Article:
As we have written, this will not be a Boss-like winter for the Yankees. Instead it will be about the new boss, Hal Steinbrenner, and his $189 million spreadsheet.
So when you look at Keith Law’s top 50 free agents list, it is more a matter of who the Yankees will lose than who they will gain. The Yankees make up more than 10 percent of Law’s list.
It is more fun to look at who makes sense for the Yankees than who will go, so let’s start there. As we mentioned early this offseason, Torii Hunter makes a lot of sense. He might be older, but that means the Yankees could get him on a shorter-term deal.
One note to Torii, don’t use Law as a reference on his resume. Law has Hunter at a respectable No. 17, but then writes this:
Hunter is one of the most respected players in the game by both fellow players and members of the media, so it pains me to rain on his free-agent parade. But what you saw from Hunter in 2012 isn't at all indicative of what he's going to provide on his next deal.
He's been losing bat speed for the past few years and compensated this season by being much more aggressive earlier in the count, even if the pitch in question wasn't one worth swinging at. His power is diminished, and he's not going to hit .390 on balls in play again, so what you're likely buying is a .330 OBP guy who plays a very good right field and has great makeup. That's a solid player -- an everyday guy -- but nothing more, with the downside risk of any position player in his late 30s. (Torii Hunter is in his late 30s. That sounds very, very wrong to me.)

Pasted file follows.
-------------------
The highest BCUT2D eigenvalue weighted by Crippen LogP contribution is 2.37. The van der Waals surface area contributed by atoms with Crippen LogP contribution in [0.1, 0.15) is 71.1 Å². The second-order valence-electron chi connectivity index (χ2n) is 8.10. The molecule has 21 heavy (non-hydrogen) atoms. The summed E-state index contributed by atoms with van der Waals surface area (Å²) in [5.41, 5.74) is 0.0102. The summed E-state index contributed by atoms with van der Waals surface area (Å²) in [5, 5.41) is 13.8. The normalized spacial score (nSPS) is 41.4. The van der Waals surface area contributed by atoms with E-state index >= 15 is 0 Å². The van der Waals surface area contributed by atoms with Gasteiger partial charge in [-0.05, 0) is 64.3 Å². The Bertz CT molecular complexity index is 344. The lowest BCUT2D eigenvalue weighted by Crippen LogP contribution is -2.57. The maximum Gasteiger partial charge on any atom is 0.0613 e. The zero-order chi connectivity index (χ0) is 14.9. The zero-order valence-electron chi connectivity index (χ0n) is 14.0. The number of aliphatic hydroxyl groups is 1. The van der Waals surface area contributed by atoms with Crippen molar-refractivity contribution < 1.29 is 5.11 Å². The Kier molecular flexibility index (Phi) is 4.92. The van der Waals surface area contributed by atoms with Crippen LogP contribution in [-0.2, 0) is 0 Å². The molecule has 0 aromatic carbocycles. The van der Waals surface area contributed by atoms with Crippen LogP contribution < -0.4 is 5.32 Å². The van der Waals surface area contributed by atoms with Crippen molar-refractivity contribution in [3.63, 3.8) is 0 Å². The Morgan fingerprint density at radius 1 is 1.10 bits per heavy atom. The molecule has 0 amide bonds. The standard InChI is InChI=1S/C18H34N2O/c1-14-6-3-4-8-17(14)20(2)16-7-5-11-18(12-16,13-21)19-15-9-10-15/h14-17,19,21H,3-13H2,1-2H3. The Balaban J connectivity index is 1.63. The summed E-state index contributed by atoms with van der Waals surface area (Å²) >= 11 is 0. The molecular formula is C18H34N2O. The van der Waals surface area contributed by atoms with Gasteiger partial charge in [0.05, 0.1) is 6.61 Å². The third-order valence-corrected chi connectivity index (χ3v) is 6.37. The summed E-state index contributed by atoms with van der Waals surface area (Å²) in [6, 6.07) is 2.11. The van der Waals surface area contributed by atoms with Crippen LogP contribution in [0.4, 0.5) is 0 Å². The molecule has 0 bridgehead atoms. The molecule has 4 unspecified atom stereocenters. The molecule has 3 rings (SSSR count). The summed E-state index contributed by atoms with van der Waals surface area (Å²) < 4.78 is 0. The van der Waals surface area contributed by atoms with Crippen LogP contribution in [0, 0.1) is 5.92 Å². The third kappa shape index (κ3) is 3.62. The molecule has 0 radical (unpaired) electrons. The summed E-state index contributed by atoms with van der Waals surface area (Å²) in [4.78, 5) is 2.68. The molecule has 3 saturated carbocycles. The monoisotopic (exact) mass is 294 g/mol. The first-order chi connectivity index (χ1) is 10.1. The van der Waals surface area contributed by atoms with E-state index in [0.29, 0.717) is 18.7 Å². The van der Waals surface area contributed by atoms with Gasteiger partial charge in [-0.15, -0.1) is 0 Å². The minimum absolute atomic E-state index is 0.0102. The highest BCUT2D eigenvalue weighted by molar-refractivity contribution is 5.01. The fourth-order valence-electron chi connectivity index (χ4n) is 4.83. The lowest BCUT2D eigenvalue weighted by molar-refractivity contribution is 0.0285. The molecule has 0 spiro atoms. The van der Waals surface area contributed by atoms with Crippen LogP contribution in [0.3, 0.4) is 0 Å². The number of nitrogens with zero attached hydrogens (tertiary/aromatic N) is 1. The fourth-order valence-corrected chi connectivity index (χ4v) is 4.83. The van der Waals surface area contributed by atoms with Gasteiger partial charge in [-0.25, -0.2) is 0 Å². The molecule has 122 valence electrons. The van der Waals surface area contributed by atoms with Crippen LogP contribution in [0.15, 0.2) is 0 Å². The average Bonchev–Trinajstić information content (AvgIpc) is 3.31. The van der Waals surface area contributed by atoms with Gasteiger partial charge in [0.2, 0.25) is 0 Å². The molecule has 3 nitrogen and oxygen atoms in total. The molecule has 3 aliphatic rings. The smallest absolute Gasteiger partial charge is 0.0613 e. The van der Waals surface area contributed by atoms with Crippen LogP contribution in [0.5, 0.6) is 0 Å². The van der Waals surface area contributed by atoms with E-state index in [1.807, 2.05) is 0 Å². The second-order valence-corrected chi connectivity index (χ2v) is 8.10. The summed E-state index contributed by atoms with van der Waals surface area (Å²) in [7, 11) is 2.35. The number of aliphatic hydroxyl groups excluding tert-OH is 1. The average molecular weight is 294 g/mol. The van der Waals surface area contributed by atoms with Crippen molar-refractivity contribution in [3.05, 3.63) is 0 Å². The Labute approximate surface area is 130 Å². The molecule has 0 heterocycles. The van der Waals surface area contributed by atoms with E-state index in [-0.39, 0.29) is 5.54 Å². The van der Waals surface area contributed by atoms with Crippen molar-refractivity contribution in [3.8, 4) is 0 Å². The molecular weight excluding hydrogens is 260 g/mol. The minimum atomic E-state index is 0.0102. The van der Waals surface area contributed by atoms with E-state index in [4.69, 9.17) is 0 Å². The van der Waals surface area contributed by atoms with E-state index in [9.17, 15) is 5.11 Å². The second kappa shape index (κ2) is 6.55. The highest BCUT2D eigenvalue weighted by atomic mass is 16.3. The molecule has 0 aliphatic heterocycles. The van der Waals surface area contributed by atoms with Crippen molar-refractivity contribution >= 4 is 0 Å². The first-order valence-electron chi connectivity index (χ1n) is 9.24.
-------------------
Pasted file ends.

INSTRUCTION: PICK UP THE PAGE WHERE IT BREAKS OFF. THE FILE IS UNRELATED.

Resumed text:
I'd take him for a year without hesitation, but if the .313 average makes someone go three years or more, they are asking for trouble.
The Yankees will likely offer Hunter a one-year deal, maybe two at most. I could see the Yankees trading Curtis Granderson, opening up center for Brett Gardner and then employing Hunter and Ichiro Suzuki as the team’s corner outfielders.
On Law’s list, the Yankees have two players in the Top 10. They would like to keep No. 5 Hiroki Kuroda and they are expected to lose No. 10 Nick Swisher. The Yankees are waiting on Mariano Rivera (No. 12) and, if Mo retires, they will wait for the price tag on Rafael Soriano (No. 14) to come down.
The Yankees would like to keep Ichiro Suzuki (No. 25) and Russell Martin (No. 36), but teams -- dare we say it -- may outspend the Yankees.
One sleeper for the Yankees could be Joakim Soria (No. 31), who the Yankees have liked out of the pen. He could be put into the closer mix if Mariano and Soriano are not back. If Rivera returns, the Yankees could possibly sign Soria and have him learn under Rivera for a year.
QUESTION: When you look at list, who do you want to see come and go?